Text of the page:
Form factors

Play Console provides the form factor support on the release tracks. Mobile, tablets and ChromeOS share the same release form factor. And you can add Google Play Game on PC form factor to your Play Console if you want to separate it with different builds.

It is important to polish the store listing for different form factors to attract more players. We recommend you also upload specific screenshots for ChromeOS and Google Play Games on PC.

Our best practice is to use the single release artifact for all the form factors. This is the most efficient way to manage the game update and QA testing. We just released Google Play Games on PC Emulator that can help developers to develop games for large screen devices.

App bundling and delivery

You could leverage Android AppBundle⁠, Play Asset Delivery⁠, and Play Feature Delivery⁠ to distribute your assets and libraries in a smart way. For example: use Device Tier Targeting to only distribute high resolution assets to large screen devices.

Read more about Publishing considerations.

Level up with the ChromeOS community

Much of the work we discussed today provides value across large screen opportunities. The improvements you make to optimize for Android tablets and foldables, for example, can also help for ChromeOS and Google Play Games on PC.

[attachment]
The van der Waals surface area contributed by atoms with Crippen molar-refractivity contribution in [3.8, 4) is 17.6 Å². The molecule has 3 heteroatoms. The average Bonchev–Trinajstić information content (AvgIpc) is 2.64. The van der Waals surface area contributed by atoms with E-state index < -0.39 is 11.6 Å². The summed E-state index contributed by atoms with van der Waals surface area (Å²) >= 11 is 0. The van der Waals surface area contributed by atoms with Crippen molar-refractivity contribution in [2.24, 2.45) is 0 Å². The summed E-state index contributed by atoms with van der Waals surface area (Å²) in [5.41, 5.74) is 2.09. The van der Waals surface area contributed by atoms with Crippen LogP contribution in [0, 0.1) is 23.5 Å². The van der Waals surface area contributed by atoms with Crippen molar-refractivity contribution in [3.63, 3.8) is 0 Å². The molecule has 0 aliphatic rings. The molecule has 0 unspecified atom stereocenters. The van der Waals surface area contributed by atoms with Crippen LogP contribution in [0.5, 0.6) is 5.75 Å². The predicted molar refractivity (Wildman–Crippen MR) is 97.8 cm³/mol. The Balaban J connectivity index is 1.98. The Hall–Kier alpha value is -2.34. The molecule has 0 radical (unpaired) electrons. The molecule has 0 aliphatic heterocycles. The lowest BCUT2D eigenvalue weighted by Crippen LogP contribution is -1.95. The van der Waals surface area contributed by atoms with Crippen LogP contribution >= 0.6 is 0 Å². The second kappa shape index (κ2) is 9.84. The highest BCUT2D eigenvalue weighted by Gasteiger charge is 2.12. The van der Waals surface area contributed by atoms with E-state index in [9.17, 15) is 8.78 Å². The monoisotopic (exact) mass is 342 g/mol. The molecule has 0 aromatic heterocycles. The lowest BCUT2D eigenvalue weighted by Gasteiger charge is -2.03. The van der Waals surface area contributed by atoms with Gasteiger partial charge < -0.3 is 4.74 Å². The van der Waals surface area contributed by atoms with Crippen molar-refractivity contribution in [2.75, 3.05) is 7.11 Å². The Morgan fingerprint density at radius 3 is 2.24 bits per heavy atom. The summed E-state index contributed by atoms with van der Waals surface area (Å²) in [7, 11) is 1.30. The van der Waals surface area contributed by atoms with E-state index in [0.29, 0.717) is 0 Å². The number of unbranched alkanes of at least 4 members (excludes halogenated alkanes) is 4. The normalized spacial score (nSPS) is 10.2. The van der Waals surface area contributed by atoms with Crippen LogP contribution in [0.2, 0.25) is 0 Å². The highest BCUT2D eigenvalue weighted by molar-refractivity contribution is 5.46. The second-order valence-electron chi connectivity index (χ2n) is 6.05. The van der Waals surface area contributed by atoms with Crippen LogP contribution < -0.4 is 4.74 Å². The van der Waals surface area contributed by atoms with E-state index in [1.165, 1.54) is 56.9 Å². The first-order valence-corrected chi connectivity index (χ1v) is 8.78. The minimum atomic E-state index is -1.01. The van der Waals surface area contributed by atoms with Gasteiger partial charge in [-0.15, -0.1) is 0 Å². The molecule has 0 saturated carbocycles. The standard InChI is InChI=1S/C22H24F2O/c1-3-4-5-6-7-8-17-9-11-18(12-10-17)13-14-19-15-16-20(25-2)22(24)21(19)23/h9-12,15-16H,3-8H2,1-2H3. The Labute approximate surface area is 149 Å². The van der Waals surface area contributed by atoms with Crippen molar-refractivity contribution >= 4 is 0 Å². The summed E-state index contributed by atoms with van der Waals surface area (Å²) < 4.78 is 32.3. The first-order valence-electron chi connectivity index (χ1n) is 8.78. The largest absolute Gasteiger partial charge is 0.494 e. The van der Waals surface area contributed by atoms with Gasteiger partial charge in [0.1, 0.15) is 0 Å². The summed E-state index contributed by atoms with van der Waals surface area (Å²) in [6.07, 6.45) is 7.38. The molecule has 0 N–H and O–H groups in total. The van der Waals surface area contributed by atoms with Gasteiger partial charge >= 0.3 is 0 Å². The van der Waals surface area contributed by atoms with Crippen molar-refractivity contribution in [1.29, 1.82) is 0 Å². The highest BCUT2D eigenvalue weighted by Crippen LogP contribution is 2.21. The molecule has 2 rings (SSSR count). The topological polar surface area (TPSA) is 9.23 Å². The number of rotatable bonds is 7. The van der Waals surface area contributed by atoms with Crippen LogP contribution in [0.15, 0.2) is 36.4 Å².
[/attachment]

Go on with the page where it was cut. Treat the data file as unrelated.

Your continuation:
To recap, we learned how you can meet the aspect ratio requirements for ChromeOS and Google Play Games on PC and how to provide a great experience on Android tablets and foldables by going above and beyond by supporting full resizability. We also saw how important thoughtful input support for keyboards, mice, and game controllers provides value across large screen devices and can help better immerse your players.

Finally, once you’ve updated your game to support all of these great large screen opportunities, ensure you follow the best practices to build, release, and distribute your game. Support additional APIs, audit for unnecessary feature declarations in your manifest, and streamline your application delivery with App Bundles and Play Asset Delivery.

But there’s still a lot more to learn. Join the ChromeOS Discord channel to engage with the ChromeOS community and start building for ChromeOS.